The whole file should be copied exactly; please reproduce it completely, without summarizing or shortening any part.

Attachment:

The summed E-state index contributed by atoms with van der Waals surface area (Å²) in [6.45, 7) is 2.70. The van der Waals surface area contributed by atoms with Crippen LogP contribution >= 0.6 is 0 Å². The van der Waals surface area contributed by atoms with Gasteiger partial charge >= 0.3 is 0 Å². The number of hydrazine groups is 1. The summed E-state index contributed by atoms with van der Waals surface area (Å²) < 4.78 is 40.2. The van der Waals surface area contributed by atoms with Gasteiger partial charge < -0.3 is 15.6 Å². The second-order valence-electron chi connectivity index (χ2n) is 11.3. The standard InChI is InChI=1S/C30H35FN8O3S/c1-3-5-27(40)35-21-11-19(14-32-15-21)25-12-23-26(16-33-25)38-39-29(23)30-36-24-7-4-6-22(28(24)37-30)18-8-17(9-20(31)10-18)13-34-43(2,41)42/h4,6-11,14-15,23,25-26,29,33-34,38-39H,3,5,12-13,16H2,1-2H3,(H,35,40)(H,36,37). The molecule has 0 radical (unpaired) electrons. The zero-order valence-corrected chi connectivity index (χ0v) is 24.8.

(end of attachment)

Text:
The summed E-state index contributed by atoms with van der Waals surface area (Å²) in [6.45, 7) is 2.70. The van der Waals surface area contributed by atoms with Crippen LogP contribution >= 0.6 is 0 Å². The van der Waals surface area contributed by atoms with Gasteiger partial charge >= 0.3 is 0 Å². The number of hydrazine groups is 1. The summed E-state index contributed by atoms with van der Waals surface area (Å²) < 4.78 is 40.2. The van der Waals surface area contributed by atoms with Gasteiger partial charge < -0.3 is 15.6 Å². The second-order valence-electron chi connectivity index (χ2n) is 11.3. The standard InChI is InChI=1S/C30H35FN8O3S/c1-3-5-27(40)35-21-11-19(14-32-15-21)25-12-23-26(16-33-25)38-39-29(23)30-36-24-7-4-6-22(28(24)37-30)18-8-17(9-20(31)10-18)13-34-43(2,41)42/h4,6-11,14-15,23,25-26,29,33-34,38-39H,3,5,12-13,16H2,1-2H3,(H,35,40)(H,36,37). The molecule has 0 radical (unpaired) electrons. The zero-order valence-corrected chi connectivity index (χ0v) is 24.8.